(e)        If gifts of limited partnership or LLC interests are to be “discounted” for gift-tax purposes, it is imperative to engage a qualified business appraiser to give an appraisal of the partnership or LLC interests that are being transferred. Not every appraiser is qualified to give an appraisal that justifies the discounts for lack of voting control and lack of marketability. In many cases, the appraiser will have to give an appraisal of the underlying assets, and appraisal of the partnership or LLC as a whole, and then an appraisal of the interests being transferred. It is not uncommon for qualified appraisers to charge a minimum of $3,500 to $10,000 or more for the appraisal, depending on the nature and extent of the business’ assets. In the long run, however, this puts you in a better position to avert, deter, or defend against an IRS challenge to the valuation of the gifts. Under the IRS rules, the taxpayer has the burden of proof (i.e., “guilty until you prove yourself innocent”), and a proper appraisal is good preventative medicine against an attack by the IRS virus.

                           (f)         The IRS is likely to challenge the “discounted value” for a gift of a LLC or partnership interest if the company is formed just prior to death or while the donor is incompetent or if the assets require no management (such as cash and marketable securities). It will reduce the chance for an IRS dispute if steps are taken to make sure that:

                                        (1)        The creation and existence of the company can be justified for nontax reasons;

                                        (2)        The company is operated consistent with (a) its governing documents; (b) applicable state law; (c) general business formalities; and (d) generally accepted accounting principles;

                                        (3)        The valuation (appraisal) of the entity is done by an independent valuation firm or appraiser who has experience and credentials for business valuation, and the written valuation report is based on this specific company’s facts and circumstances;

                                        (4)        Assets of the company are (a) properly titled; (b) not commingled with personal assets; and (c) not used for personal purposes without the payment of rent;

                                        (5)        Distributions and allocations are made consistent with each member’s or partner’s interest in the company, with no favoritism to the older generation and no payment of personal expenses with company funds; and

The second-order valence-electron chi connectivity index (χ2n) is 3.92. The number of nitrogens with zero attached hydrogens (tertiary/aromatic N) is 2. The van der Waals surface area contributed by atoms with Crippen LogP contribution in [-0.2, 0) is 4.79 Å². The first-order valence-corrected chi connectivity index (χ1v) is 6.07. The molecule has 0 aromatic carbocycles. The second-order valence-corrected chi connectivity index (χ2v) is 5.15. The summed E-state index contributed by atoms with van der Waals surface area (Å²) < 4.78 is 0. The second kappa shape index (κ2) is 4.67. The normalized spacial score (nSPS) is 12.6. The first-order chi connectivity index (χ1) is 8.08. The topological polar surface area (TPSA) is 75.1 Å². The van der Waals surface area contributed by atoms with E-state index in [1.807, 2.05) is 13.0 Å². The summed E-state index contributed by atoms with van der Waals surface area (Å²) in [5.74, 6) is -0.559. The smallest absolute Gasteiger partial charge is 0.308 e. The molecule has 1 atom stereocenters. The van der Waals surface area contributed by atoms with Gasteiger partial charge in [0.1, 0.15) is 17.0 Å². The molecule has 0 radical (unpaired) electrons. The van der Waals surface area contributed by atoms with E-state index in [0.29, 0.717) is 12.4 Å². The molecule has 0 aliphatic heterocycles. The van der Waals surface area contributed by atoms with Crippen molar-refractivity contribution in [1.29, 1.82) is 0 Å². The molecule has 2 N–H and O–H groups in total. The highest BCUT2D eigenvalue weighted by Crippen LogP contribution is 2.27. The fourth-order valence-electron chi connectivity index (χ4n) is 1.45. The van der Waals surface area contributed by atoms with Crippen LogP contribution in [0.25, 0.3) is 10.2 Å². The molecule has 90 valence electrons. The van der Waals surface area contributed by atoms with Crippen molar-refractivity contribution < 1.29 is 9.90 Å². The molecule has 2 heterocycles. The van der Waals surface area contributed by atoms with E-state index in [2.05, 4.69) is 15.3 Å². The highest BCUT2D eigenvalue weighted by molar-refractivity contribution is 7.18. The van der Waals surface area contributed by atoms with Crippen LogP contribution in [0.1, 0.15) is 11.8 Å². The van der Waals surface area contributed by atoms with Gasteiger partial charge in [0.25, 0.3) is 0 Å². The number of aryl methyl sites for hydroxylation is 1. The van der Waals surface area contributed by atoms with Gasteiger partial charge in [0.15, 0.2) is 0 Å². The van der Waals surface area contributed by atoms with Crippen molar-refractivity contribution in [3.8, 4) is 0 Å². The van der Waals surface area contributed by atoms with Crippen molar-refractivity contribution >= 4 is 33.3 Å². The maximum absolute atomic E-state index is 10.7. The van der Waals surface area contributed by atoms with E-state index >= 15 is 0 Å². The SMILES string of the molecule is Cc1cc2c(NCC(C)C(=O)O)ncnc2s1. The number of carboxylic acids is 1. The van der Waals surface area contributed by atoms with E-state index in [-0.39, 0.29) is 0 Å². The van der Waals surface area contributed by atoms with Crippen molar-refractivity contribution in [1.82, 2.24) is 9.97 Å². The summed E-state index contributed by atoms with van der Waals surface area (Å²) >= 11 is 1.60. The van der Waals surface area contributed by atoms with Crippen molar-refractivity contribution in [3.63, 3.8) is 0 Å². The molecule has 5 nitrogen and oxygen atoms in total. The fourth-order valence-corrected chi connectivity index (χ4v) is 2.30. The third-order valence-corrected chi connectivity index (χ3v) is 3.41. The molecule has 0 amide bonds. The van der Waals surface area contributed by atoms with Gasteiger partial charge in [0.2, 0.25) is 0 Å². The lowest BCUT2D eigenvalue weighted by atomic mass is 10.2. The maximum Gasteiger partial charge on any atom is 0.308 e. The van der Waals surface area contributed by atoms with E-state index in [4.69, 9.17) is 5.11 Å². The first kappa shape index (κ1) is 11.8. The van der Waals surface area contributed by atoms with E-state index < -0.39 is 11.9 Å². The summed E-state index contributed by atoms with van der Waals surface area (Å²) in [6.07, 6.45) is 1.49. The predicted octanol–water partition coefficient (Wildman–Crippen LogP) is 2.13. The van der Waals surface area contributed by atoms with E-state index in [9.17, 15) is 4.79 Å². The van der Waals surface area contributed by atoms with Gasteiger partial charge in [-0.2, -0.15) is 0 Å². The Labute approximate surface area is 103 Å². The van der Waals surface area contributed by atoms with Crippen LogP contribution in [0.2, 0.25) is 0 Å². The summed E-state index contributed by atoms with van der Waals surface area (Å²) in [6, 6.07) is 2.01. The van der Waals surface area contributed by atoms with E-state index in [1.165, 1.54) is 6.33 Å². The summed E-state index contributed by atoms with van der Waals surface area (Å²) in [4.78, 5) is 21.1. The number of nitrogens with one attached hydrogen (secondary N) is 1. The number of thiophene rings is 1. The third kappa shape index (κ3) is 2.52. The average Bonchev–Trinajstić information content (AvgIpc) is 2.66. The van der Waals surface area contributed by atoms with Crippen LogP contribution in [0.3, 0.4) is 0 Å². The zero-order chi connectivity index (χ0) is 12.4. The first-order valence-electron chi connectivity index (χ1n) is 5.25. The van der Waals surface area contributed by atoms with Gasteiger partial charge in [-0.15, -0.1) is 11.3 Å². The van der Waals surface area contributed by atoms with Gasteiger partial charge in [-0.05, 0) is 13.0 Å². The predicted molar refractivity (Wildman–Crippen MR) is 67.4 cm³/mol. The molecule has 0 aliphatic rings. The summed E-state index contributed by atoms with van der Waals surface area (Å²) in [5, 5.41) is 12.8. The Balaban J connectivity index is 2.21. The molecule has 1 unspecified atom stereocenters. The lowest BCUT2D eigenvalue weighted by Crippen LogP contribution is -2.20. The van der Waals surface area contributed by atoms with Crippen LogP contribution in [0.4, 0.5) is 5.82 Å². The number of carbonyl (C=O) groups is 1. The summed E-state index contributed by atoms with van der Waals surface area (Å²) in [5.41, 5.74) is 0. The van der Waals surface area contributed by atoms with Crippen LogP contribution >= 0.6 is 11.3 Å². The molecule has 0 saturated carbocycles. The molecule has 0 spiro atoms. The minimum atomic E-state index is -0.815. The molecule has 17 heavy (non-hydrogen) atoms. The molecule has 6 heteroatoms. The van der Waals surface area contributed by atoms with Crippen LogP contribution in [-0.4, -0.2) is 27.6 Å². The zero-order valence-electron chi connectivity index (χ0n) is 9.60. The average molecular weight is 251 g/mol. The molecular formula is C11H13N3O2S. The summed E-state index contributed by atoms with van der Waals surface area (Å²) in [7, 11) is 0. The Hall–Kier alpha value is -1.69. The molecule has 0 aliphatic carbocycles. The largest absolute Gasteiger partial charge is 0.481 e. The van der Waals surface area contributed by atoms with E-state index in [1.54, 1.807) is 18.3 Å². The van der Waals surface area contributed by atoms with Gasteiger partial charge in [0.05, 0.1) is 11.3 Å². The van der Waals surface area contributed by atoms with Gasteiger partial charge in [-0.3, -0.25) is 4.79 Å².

(6)        The general partners or managers actively run the business, not merely collect income from investments.


             4.1        Transfers by Sale: Just as the value of a nonvoting limited partnership (“LP”) or limited-liability company (“LLC”) interest can be “discounted” for gift tax purposes, it can be discounted for purposes of a sale. So, one benefit of a sale of LP or LLC interests is the fact that the intended beneficiaries can purchase interests at a discount. If the asset is appreciating, another benefit is the shifting of appreciation to the purchaser. If the purchaser (child, grandchild, trust) cannot afford to pay cash for the LP or LLC interest, the seller can accept a promissory note. While that promissory note will remain an asset in the seller’s taxable estate, it is a “frozen” (if interest only is paid) or a diminishing (if principal payments are made), rather than an appreciating asset.

             4.2       Gift and Sale to Irrevocable Grantor Trust: Selling “discounted” LP/LLC interests to an irrevocable grantor trust is an estate-reducing technique that can be used when making gifts is inappropriate or undesirable (such as where a person has used up their applicable exclusion for gift and estate tax). Using the trust provides more control and flexibility.

                           (a)        A “grantor trust” is a trust whose income is taxed to the trust’s settlor (or grantor). If the settlor has certain powers over the trust (such as the right to change the trust’s beneficiaries) or if the trustee is a “related or subordinate party” with respect to the settlor, federal income tax law will require the settlor to pay the income tax for the trust’s income, even when someone else actually receives that income. A revocable trust is an example of a grantor trust, but the assets of a revocable trust are includible in your taxable estate. An irrevocable trust that is designed to exclude assets from the settlor’s taxable estate for federal estate tax purposes can be intentionally designed to be a grantor trust for income tax purposes. The irrevocable grantor trust can be designed as a generation-skipping trust (which includes “dynasty” trusts).

                           (b)        Irrevocable grantor trusts 11 can be used to purchase assets from a grantor without triggering a capital gain on the sale. If the grantor trust purchases nonvoting LP/LLC interests, they can be purchased using the appraised value that includes a “discount” for lack of marketability and lack of voting control.